Prodigal: The morning has started out slow.
Me: I agree. It just seems that there are distractions.
Prodigal: Let’s share a story then.
This is from the book Chicken Soup for the Soul: Stories of Faith by Jack Canfield and Mark Hansen
On Thanksgiving Day I awoke on the mattress that I shared with my two young children and tumbles into despair. At the time I was twenty-five and recently divorced. It was three days to payday and there was no money left. I had a job, but was only making $300 a month, and that month’s entire paycheck had already gone to pay for the apartment and food for my little boys. I had swallowed my pride and applied for food stamps, but had been turned down-because I made two dollars over the monthly limit.
On that Thanksgiving Day, there was nothing left to eat in the house but three hot dogs.
Perhaps hardest of all was my feeling of isolation. There was no friends to help. No one had invited us to share the holiday dinner. The loneliness was worse than the ever-present hunger.
But it was Thanksgiving, and for the sake of the children, I knew I had to make the best of the day.
“Come on, boys,” I said. “Today’s a special day. We’re having a picnic!”
Together the three of us went to the park and cooked the hot dogs on the grill. We played happily together until late in the afternoon.
But on the way home, the boys asked for more food. The single hot dog they had eaten did not come close to being a decent meal. I knew they were hungrier even than they let on.
I tried to joke about it with them, but inside I was very, very scared. I didn’t know where our next meal was going to come from. I’d reached the end of my rope.
As we entered our apartment building, an old woman I’d never seen before stepped directly into our path. She was a tiny thing wearing a simple print dress, her wispy white hair pulled up in a bun. With her smile of greeting, she looked like a kindhearted tutu, and island grandmother.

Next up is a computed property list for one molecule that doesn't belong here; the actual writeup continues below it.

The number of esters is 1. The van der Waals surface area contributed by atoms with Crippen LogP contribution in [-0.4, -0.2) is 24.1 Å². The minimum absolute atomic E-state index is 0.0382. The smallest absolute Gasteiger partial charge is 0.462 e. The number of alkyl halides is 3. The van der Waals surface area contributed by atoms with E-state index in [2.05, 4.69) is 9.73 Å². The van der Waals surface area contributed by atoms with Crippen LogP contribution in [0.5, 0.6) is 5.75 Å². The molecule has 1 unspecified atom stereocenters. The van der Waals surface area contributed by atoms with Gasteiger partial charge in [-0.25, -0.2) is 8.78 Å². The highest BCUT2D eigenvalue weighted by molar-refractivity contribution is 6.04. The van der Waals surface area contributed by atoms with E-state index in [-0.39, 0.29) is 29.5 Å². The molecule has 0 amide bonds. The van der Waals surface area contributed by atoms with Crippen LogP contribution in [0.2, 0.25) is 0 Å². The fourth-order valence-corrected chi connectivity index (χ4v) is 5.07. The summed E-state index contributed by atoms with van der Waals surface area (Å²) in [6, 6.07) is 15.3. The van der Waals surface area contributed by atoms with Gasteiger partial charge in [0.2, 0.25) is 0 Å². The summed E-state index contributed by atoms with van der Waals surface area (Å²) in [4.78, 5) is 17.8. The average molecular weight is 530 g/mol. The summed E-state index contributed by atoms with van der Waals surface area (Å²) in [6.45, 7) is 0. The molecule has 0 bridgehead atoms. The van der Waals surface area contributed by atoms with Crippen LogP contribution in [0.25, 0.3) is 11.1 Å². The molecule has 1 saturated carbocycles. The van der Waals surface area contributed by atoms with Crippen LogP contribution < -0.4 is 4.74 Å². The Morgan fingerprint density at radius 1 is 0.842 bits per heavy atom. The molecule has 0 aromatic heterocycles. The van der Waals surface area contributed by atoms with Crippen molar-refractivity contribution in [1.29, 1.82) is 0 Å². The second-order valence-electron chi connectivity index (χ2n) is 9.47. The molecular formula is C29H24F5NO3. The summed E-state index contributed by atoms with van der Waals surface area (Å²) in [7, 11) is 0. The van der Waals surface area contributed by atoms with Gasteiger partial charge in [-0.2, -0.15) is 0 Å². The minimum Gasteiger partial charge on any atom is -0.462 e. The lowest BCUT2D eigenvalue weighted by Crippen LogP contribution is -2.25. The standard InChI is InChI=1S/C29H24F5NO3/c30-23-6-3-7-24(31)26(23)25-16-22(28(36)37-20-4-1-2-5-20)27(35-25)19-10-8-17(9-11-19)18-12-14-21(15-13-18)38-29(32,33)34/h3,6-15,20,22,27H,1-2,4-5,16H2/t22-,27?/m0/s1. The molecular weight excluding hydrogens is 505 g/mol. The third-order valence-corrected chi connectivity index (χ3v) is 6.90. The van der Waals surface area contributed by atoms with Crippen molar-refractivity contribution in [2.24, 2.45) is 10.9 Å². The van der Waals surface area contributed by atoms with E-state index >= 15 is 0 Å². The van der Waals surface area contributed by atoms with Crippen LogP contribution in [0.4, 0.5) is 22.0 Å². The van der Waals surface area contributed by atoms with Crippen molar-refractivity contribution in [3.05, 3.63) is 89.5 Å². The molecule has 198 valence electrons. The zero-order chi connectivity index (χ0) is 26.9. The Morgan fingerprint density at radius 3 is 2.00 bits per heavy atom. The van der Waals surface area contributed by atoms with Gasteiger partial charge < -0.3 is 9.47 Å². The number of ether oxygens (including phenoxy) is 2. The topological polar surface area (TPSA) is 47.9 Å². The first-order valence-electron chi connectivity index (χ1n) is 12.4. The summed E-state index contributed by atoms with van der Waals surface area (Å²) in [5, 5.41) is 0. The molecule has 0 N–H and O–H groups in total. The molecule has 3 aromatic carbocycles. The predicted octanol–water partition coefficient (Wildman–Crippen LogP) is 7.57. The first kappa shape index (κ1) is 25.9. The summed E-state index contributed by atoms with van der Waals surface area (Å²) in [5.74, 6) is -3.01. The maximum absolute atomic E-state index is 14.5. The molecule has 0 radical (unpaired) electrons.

“Oh, Honey,” the old lady said as the boys and I started to walk past. “I’ve been waiting for you. You left this morning before I could catch you. I’ve got Thanksgiving dinner ready for your family.”
Caught by surprise, I thought that I shouldn’t accept such an offer from a complete stranger. With a word of thanks, I started to brush past.
“Oh,” said the old lady, “but it’s Thanksgiving. You have to come.”
I looked at my boys. Their hunger tore at me. Even though it was against my better judgement, I accepted.
The old lady’s apartment was on the ground floor. When she opened the door, we saw a beautiful table set for four. It was the perfect Thanksgiving meal with all the traditional trimmings. The candles were lit and it was obvious that guests were expected. We were expected.
Gradually I began to relax. We all sat down together to enjoy the meal. Somehow, I found myself talking freely of my loneliness, the difficulty of raising two small boys by myself and of the challenges I was facing. The grandmotherly woman listened with compassion and understanding. I remember I felt that for that time, at least, we were home.
As the evening ended, I wondered how I could possibly express my thanks for such incredible kindness. Eyes brimming, I simply said, “Thank you. I know that now I can go on.” A complete stranger had reached out and given our little family such an important gift. The boys were grinning from ear to ear as the elderly lady loaded them down with Tupperware bowls full of leftovers.
We left her apartment that evening bubbling with joy, the boys joking and laughing. For the first time in a long time, I felt certain that I could face what had to be faced. I was a different person from the scared girl I had been that morning. I’d somehow been transformed. We all had.
Early the next day, in a happy mood, I went back to visit my new friend and to return the borrowed bowls. I knocked, but there was no answer. I looked through an open window.
What I saw shocked me. The apartment was completely empty. There wasn’t a stick of furniture. There wasn’t anything.
I hurried down to the manager’s apartment. “What happened to the elderly lady in apartment three?” I asked.
He gave me a look and said, “What lady? That apartment’s been vacant for the past ten or twelve weeks. Nobody lives there.”
And he said unto me, It is done. I am Alpha and Omega, the beginning and the end. I will give unto him that is a thrist of the fountain of water of life freely.
Jennifer Van Allen